6 February 2002 Bitter rivals Microsoft and Sun Microsystems are believed to have formed the latest in a series of unlikely alliances driven by the so-called web services revolution.
Unconfirmed reports today suggest that the two companies are poised to announce a new industry consortium, to be called the Web Services Interoperability Organisation. Its other members are thought to include IBM, BEA Systems, Oracle and Intel.
It is thought the new group will have a dual role, promoting the concept of web services, while training businesses on how to build applications that interoperate with others on the Internet.
Many CIOs and IT managers are unsure about which vendor’s technology to use to build web services and the new consortium will seek to clear up this confusion, say industry sources. Moves to better integrate different systems has compelled fierce competitors to come together to work on new standards and solve incompatibility issues.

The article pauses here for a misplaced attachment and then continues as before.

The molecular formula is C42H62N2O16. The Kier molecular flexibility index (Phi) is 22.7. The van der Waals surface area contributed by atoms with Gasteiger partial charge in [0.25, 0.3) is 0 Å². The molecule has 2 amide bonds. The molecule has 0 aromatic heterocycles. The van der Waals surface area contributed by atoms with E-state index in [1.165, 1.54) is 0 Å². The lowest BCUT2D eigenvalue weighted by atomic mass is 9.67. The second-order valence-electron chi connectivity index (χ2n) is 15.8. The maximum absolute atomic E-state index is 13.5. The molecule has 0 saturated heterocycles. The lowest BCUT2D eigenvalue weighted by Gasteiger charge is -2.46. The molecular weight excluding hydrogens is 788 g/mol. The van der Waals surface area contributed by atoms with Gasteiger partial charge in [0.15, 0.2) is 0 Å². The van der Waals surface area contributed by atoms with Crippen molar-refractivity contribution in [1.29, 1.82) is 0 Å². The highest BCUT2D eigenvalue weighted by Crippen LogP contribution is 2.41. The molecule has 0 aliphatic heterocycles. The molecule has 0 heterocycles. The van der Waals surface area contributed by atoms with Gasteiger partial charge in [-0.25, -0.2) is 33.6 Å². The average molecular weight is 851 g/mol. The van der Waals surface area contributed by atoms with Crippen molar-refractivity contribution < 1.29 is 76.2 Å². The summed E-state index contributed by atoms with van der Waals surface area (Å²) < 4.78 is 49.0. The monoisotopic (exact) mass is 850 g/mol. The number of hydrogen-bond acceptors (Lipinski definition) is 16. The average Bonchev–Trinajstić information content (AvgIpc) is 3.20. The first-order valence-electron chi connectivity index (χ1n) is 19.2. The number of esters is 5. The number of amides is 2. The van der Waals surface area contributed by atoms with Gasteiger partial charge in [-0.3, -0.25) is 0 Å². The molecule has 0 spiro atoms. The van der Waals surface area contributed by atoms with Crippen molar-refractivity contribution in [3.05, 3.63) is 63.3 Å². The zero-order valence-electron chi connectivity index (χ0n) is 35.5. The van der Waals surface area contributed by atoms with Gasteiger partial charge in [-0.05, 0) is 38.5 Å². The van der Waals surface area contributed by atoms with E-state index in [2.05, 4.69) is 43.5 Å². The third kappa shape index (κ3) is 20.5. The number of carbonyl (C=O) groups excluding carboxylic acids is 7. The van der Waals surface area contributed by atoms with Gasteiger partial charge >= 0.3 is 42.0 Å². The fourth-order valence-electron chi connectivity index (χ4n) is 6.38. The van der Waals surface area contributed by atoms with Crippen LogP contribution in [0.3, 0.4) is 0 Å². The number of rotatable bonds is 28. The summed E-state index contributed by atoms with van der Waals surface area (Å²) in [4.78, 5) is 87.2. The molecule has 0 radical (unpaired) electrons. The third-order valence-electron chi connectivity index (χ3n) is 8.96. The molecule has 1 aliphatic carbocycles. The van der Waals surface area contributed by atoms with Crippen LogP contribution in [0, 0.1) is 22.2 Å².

For example, Microsoft and Sun have unveiled entirely different approaches to building web services. SunONE, Sun’s web services architecture, is heavily based on its Java programming environment. Meanwhile, Microsoft has put together an architecture based around its various operating systems and servers, as well as a collection of new and adapted programming languages.
“All of these players that are typically not friendly with each other are working together,” John DiFucci, an analyst with CIBC World Markets, told Reuters. “They’ve all agreed on this … and that’s amazing,” he said.
The process revolution (February 2002)
New game? (September 2001)